• Breast milk is VERY good for your baby. Breast-feed your baby for at least a year.
  • Interact with and talk with your baby as much as possible. Try to respond to your baby’s cues as much as possible. The more back-and-forth interaction (verbal or non-verbal), the better. Children whose parents talk the most with them develop rich vocabularies and sophisticated language earlier than other children.
  • Eliminate as much distracting noise as possible. Babies need to focus their attention. Having the television or video game machine on constantly in the background makes it much harder for babies to concentrate and learn.
  • Encourage your baby’s attempts to explore his/her world, except when doing so is dangerous. Babies also like to have fun, and playing games (like peek-a-boo) with them help them learn while having fun.
  • Don’t try to solve all your baby’s problems. Let them struggle a bit with things that are just a bit too hard for them. That’s how they grow more capable.
  • Use positive, encouraging words as often as possible with your children. Of course, you must set limits and express disappointment when your rules are violated. But the higher the ratio of positive to negative words you use with your children, the happier and healthier they will grow up to be.
  • For older kids, summer is a critical time. Most kids' academics regress during summer. Successful kids engage in summer activities (like reading) that keep their minds busy. Instead of regressing, they make progress over the summer.
  • It’s never too early to expose a baby to another language. We focused on Chinese in our family because we figured he would pick up English quickly when he started going to daycare at age 2 (which he has). Language has a “critical period” that lasts for about six years. If you don’t hear a language before age six, it’s virtually impossible to ever talk like a native speaker.

Another book I like that offers similarly useful information and is perhaps more practical and less focused on the science of brain development is Stanley Greenspan’s Building Healthy Minds. The same author has a new book, Great Kids: Helping Your Baby and Child Develop the Ten Essential Qualities for a Healthy, Happy Life.

Posted by James on Feb 04, 2009

Nader warned us in 2000

In January 2000, Ralph Nader predicted disaster:

Never underestimate the ability of Congress to repeat its mistakes. A decade ago, after it gambled and lost on deregulation, Congress was forced to launch a $500 billion taxpayer-financed bailout of the savings and loan industry. Congress has just rolled the deregulation dice again. This time the outcome may be even more costly.

Congress and the White House have come up with the granddaddy of all financial deregulation, the “Financial Services Modernization Act,” which whipped out the Glass-Steagall Act of 1933 and removed the major restrictions of the Bank Holding Company Act of 1956. In so doing, Congress and Clinton have opened the door for banks, securities firms, insurance companies, and in some cases nonfinancial corporations to combine into a handful of giant conglomerates.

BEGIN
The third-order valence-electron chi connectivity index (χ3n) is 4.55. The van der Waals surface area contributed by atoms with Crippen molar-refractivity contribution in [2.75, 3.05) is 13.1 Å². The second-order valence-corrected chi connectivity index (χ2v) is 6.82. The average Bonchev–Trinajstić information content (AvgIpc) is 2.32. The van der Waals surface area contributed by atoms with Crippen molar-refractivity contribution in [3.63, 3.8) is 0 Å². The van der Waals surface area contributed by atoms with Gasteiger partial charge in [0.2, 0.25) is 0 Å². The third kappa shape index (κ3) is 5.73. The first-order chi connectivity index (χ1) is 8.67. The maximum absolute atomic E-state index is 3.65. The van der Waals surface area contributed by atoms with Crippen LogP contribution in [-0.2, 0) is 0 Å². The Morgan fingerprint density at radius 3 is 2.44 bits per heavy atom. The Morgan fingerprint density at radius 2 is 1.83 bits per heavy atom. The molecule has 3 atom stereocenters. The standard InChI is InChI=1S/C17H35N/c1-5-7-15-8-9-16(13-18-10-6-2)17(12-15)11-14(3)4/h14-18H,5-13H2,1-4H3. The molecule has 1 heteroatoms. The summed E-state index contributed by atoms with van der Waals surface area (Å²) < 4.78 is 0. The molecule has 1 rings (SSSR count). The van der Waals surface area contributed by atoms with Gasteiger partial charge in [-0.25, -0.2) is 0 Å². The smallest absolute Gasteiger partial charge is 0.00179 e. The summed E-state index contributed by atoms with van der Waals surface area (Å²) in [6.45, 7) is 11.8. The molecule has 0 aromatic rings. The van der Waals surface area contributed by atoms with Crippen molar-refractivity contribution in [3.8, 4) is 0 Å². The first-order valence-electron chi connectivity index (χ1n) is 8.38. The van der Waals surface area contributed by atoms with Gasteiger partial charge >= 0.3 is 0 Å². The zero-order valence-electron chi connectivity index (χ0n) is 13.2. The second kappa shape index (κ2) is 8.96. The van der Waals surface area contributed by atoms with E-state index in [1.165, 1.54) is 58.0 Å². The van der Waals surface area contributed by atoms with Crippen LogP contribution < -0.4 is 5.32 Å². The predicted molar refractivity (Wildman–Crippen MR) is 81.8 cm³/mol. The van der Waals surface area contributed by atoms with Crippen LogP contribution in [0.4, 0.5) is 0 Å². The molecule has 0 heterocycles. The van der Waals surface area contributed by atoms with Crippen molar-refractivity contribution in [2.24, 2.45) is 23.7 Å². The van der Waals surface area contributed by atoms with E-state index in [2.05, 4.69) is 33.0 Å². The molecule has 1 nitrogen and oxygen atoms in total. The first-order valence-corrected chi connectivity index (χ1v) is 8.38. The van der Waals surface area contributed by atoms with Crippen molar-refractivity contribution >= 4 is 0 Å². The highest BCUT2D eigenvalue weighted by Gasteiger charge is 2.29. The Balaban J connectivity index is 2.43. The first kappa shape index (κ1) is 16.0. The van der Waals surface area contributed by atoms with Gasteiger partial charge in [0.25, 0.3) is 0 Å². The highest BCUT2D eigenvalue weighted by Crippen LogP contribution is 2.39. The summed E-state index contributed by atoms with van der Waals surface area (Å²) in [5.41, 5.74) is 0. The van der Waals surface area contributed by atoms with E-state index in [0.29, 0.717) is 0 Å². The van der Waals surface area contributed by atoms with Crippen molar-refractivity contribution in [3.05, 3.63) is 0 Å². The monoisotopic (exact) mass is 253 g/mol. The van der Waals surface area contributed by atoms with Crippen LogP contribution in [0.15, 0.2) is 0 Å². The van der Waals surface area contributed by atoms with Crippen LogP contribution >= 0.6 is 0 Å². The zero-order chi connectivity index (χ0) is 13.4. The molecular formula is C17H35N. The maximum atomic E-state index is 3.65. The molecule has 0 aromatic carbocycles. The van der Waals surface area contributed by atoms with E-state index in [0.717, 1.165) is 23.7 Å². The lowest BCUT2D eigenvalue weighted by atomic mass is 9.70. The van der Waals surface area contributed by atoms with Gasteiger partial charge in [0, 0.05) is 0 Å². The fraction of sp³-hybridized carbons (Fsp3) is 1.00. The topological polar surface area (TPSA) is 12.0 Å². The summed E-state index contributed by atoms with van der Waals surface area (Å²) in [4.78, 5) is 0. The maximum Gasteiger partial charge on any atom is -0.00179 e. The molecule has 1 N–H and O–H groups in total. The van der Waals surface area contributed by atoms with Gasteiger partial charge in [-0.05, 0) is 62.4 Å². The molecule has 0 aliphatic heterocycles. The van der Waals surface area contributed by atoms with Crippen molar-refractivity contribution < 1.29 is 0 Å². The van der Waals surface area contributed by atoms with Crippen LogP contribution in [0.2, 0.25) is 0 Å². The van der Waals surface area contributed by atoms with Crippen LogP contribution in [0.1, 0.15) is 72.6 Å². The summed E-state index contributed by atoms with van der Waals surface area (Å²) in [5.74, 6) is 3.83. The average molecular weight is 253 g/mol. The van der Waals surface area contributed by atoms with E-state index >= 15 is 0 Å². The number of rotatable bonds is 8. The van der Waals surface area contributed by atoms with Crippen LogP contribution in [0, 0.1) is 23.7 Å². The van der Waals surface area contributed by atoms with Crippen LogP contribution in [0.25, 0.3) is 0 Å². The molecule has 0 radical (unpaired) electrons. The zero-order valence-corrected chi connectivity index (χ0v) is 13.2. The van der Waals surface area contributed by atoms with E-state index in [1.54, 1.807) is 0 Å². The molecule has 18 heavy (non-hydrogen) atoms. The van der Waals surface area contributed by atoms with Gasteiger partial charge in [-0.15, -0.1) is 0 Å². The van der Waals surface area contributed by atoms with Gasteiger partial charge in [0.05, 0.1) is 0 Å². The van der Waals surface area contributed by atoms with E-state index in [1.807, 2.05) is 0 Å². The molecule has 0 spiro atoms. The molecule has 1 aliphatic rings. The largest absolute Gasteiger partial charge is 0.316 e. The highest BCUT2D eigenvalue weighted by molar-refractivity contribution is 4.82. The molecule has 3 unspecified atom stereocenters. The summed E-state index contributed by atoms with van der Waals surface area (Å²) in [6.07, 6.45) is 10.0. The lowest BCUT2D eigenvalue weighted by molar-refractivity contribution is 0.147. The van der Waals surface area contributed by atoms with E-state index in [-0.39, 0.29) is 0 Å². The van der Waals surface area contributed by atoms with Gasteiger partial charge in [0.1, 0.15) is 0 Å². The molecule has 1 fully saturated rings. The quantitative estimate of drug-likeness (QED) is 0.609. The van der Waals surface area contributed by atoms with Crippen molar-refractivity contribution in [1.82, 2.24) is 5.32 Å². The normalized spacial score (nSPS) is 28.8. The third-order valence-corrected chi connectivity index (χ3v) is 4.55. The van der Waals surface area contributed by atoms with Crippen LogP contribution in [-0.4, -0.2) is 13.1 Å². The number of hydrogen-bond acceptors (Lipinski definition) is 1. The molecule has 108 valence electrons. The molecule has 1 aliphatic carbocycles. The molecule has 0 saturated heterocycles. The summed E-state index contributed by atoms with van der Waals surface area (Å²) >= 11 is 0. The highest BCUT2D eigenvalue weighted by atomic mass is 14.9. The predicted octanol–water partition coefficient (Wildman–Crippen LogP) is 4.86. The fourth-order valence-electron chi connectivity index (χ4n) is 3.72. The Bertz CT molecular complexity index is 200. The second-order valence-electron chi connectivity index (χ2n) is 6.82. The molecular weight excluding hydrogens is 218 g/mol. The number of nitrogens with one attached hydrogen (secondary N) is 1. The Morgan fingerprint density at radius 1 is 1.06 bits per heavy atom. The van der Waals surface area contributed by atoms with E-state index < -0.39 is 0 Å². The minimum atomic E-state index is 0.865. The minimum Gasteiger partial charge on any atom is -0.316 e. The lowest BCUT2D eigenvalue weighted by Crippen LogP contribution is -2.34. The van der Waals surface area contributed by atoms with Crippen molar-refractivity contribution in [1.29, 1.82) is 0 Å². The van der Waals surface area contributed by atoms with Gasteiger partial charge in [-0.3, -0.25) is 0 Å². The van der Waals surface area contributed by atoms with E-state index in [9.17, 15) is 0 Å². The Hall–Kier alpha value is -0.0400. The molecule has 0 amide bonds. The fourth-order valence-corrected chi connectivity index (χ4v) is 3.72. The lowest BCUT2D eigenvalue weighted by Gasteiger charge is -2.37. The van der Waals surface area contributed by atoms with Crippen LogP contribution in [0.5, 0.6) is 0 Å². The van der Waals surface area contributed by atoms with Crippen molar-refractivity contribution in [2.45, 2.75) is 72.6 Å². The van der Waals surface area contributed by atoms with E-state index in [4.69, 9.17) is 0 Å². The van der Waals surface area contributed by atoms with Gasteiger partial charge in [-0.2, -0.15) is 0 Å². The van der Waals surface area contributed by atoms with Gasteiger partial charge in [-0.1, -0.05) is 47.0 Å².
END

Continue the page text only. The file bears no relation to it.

These conglomerates will be the financial equivalent of nuclear bombs. The explosion of even one could have a disastrous impact not only on the U.S. economy but on financial systems around the world.

Posted by James on Feb 19, 2009

Obama: Too little economics knowledge to hire the right people?

I think Jeffrey Klein nails it:

The fundamental problem seems to be that our new president is a lawyer lightly versed in economics. His understanding of our financial crisis is not in the same league with his many other gifts. To help himself out, he’s hired the very people who created the crisis. Their impulse is to create ever more complex financial fixes. And to police these fixes and their shifting capital requirements, they’ve hired in from the private sector (from PriceWaterhouseCoopers, Ernst & Young) the same auditors trained to look the other way…

Like Bush, his first instinct has been to protect the status quo. He wants to save the banks. Why? If there is profit to be made, new banks will spring up in their stead. There is no sound reason — nothing the experts know that you don’t — to transfer private debt into public debt, where it will eventually result in decreased services, increased taxes and crippling inflation.

Is Obama rationalizing that his efforts are stabilizing? Citizens are already de-stabilized by Obama’s perpetuation of Bush’s ruling class rules: heads they win, tails you lose. Common sense and fair play dictate that financial shortfalls must wipe out bank equity and bond holders before anyone else. This should be non-negotiable. Why is Obama stooping to negotiate?

Why didn’t Obama hire the Joe Stiglitzes and Paul Krugmans of the world? They’ve got brilliant minds and Nobel Prizes to prove it. And they’re far more objective (and less compromised) than those who helped create the mess, whom Obama hired.

Posted by James on Feb 09, 2009

Parenting

If you’re a parent, you’d be remiss to not learn the basic scientific findings concerning the power of “emotional coaching” of children. I’m currently reading two books on how to become a trusted ally and emotional coach to your son/daughter:

Millions of very well-intentioned parents unwittingly use harmful parenting techniques. These books describe the common mistakes misguided parents make and the techniques proven to help your children trust their emotions and act responsibly based on those emotions.